Letter of the Day | Last drop: Do I flush, bathe or drink?
This is an open letter to Prime Minister Andrew Holness.
THE EDITOR, Sir:
While you sit and relax in your Jacuzzi, with little jets firing water out at 10 PSI (a perk that is well earned, might I add), I am next to my last empty water bucket. What you don’t know is that about an hour ago, I was placed in the most precarious of positions: flush my toilet, wash my hands, or drink some water.
But before you learn about my decision, apparently unbeknown to you is the fact that there are people all over the island in 2019 having water-supply issues. Now, before you think I’m referring to many rural folk who don’t have running water, let me assure you that I’m not referring to them.
For more than two months now, I’ve not seen a drop of water coming out of my pipe. At one point, I thought I had missed my National Water Commission (NWC) bill payment, so I did what any normal bill- and taxpaying citizen would do. I asked my neighbour if they, too, were experiencing the same water crisis. Unsurprisingly, they said yes.
I’ve probably used as much phone credit as I have buckets of water trying to get some sort of an answer from the NWC. On one occasion, the poor young lady said she didn’t know that Kingston 13 was without water. I told her that as far as I knew, Kingston 10,1,13, and 16 had all been suffering for months on end.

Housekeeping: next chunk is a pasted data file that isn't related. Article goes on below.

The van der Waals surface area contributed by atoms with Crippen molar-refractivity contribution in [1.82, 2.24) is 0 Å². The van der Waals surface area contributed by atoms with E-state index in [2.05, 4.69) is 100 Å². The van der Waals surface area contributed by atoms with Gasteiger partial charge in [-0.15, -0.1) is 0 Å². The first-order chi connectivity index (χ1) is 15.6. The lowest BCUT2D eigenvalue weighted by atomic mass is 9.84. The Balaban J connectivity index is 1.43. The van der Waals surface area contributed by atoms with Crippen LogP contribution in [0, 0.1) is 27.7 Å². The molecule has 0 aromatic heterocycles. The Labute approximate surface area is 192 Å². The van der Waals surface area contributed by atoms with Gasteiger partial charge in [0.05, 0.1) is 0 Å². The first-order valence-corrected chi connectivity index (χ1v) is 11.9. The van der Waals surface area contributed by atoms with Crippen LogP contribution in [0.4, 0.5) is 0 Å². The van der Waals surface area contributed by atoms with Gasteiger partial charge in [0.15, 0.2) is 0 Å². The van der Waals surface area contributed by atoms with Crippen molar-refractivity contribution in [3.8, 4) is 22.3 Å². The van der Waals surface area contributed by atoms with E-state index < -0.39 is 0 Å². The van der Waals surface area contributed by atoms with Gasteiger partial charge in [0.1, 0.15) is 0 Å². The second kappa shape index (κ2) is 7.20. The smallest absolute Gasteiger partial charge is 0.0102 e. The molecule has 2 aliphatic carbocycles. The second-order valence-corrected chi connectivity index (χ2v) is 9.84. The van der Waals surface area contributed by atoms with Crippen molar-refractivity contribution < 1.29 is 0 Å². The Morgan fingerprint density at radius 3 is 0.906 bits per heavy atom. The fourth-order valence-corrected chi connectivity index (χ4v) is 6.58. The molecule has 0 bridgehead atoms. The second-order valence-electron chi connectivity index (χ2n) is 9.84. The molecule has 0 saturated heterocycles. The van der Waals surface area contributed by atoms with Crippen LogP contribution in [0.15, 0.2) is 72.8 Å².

Prime Minister, is it because I don’t live in an affluent neighbourhood? Is it because I don’t have kids going to prep schools, private schools, and the like? Are people from the inner city exempt from basic human needs?
On Tuesday, I woke up and checked the pipes. No water. I felt the urge to pee, and I ran to the bathroom instinctively and relieved myself, only to realise that I had no water left to deal with this waste. I nervously went into the kitchen hoping that I could find some and was able to find one bucket that barely had enough water to fill a glass.
With this water crisis, my budget has been completely eviscerated because of the additional expense of buying water. Prime Minister, I cannot afford to purchase any more water. I drank the last remaining water in my house to quench my parched throat as I reflected on this injustice.
The last time I saw water coming from my pipes, the US dollar was $6 cheaper than today’s rate, two Peters threw more words than substance, the NWA didn’t yet conspire to have a pedestrian crossing that didn’t actually cross the road, and a bishop didn’t yet, on national TV, escort a perpetrator to the scene of their traffic offence and hold a press conference.